Judge Rules Wagner Can Use His $300K Statewide Campaign Cash

Jack Wagner

Jack Wagner

Jack Wagner can use every dime of his statewide campaign cash in the Pittsburgh mayoral race, a judge ruled Wednesday.

Wagner has about $300,000 left over from his bids for Auditor and Governor.

City Councilman Bill Peduto’s campaign challenged his use of that money for a mayoral campaign under a city law which limits individual supporters to contributions of $2,000 and PACs to $4,000.

But those limits were voided when Michael Lamb loaned his campaign more than $50,000 late in 2012, per an exemption in city law, Allegheny County Common Pleas Judge Joseph M. James ruled.

Lamb is the City Controller who recently dropped his bid for Pittsburgh Mayor this week and endorsed Wagner.

The decision came just an hour after the same judge ruled that, without Lamb’s violation of the exemption, Wagner’s statewide cash couldn’t be used in the race.

“Dark day for government reform in Pittsburgh- Jack Wagner argues against campaign contribution limits after court upholds them-now no limits,” Peduto tweeted. He was an author and supporter of the contribution limit law.

It’s the first time the law has been challenged since it took effect in 2010.

State campaigns in Pa. have no contribution limits.

It’s not all bad news for Peduto, who reported $261,000 on hand at the end of January, the last time a report was due. He raised his cash with the limits, so now he can return to previous donors and solicit more funds. And his supporter Allegheny County Executive Rich Fitzgerald is a potent fundraiser.

State Rep. Jake Wheatley and activist AJ Richardson are also in the Democratic primary for Mayor.

April 3rd, 2013 | Posted in Front Page Stories, Local races, Top Stories | 4 Comments

4 thoughts on “Judge Rules Wagner Can Use His $300K Statewide Campaign Cash”

  1. ABCDEF says:

    That is a misstatement of Davis v. FEC.

    The statute in Davis required an additional disclosure if a candidate intended to spend over $350,000 of his/her own funds, and triggered higher limits for the other candidates in the race, but not the candidate spending in excess of $350,000 of personal funds.

    The Pittsburgh Ordinance does not require additional disclosures in addition to the disclosures required by state law. In his Annual Report, Lamb disclosed that his personal contribution was over the $50,000 threshhold, in a disclosure that was required of all candidates (Annual Report).

    In addition, the Pittsburgh Ordinance lifts contribution limits for ALL candidates, including the candidate contributing in excess of the threshhold.

    The Supreme Court in Davis ruled that the required extra disclosure violated the First Amendment, as did the disparate limits that it triggered.

    Therefore, the facts and holding of Davis does not apply to the facts in the Pittsburgh case.

    Perhaps Rob should go back to law school and learn how to read cases.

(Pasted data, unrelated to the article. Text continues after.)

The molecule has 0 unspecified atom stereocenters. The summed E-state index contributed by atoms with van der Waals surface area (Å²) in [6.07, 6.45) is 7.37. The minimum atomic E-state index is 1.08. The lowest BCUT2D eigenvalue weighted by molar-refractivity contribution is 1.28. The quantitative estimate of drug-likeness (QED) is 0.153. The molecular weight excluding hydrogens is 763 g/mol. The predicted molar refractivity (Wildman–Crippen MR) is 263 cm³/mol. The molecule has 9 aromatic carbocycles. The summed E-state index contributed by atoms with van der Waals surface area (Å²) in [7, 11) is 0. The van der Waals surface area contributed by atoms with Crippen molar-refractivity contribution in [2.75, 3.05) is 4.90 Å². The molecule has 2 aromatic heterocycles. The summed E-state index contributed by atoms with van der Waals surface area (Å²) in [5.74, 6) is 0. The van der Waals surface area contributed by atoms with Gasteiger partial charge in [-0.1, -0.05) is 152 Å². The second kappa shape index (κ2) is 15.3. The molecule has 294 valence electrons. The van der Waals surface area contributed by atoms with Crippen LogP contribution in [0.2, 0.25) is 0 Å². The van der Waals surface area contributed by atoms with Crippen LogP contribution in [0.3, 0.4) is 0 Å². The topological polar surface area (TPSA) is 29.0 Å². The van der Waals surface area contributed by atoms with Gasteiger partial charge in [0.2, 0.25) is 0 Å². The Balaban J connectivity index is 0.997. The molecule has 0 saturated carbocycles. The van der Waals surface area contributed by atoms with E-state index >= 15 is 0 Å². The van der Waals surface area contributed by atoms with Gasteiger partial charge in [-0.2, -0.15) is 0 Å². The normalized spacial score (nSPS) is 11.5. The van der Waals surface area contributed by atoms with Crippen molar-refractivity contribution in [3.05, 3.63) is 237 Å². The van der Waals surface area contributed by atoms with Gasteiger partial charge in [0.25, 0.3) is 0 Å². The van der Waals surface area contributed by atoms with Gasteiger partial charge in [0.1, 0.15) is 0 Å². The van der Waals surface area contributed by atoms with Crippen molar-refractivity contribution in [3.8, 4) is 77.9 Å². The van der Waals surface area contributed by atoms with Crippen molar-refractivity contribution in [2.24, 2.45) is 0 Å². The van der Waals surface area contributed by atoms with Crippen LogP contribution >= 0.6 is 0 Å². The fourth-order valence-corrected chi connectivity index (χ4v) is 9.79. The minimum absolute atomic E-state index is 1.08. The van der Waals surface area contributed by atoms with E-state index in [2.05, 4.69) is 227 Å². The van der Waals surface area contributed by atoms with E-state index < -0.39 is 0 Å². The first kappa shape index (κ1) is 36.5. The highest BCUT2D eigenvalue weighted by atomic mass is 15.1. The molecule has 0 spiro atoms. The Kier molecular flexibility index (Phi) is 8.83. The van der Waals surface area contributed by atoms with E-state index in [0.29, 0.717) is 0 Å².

2. jiffy says:

    Mr. Fitzgerald has shown a great willingness to shake down County vendors and contractors to help his candidate, Mr. Peduto. As AG Kane’s indictments in the Turnpike case show, this can be an effective tactic to raise big bucks. Mr. Peduto’s attorney was smart enough to refuse Mr. Wagner’s offer of self-imposed contribution limits. So, I wouldn’t worry about Mr. Peduto accessing Mr. Fitzgerald’s roladex.

  3. Rob says:

    To seek an injunction based on campaign finance law, Bill Peduto seems to have hired an attorney who knows nothing about basic campaign finance law.

    In Davis v. Federal Election Commission, 554 U.S. 724 (2008), the United States Supreme Court ruled the “Millionaire’s Amendment” (changing campaign contribution limits when one candidate spends $1 million or more of his or her personal money) unconstitutional (specifically, violative of the First Amendment).

    Though different in degree, the Pittsburgh provision has the same substantive effect as the former federal “Millionaire’s Amendment.” Therefore, that Pittsburgh provision also violates the First Amendment. No matter the governing body (here, the City of Pittsburgh), the First Amendment and US Supreme Court interpretations of it still apply. The City of Philadelphia has a similar provision (with a $250,000 threshold) that is equally unenforceable when a proper challenge is raised.

    Bill Peduto must have a campaign finance attorney who is wildly unqualified, incredibly lazy, or just plain slow. Real campaign finance attorneys know that simple case law on command. Candidates should learn to hire election law attorneys to handle election law matters.

  4. Bram R says:

    It’s not just Wagner’s $300K. Ravenstahl is sitting on a cool million. Of course, he might require it for continued travel and events.

    At least now they can BOTH solicit the big shots merrily. I’m sure television affiliates, printing shops and consultants are pleased. Not so much the working man.

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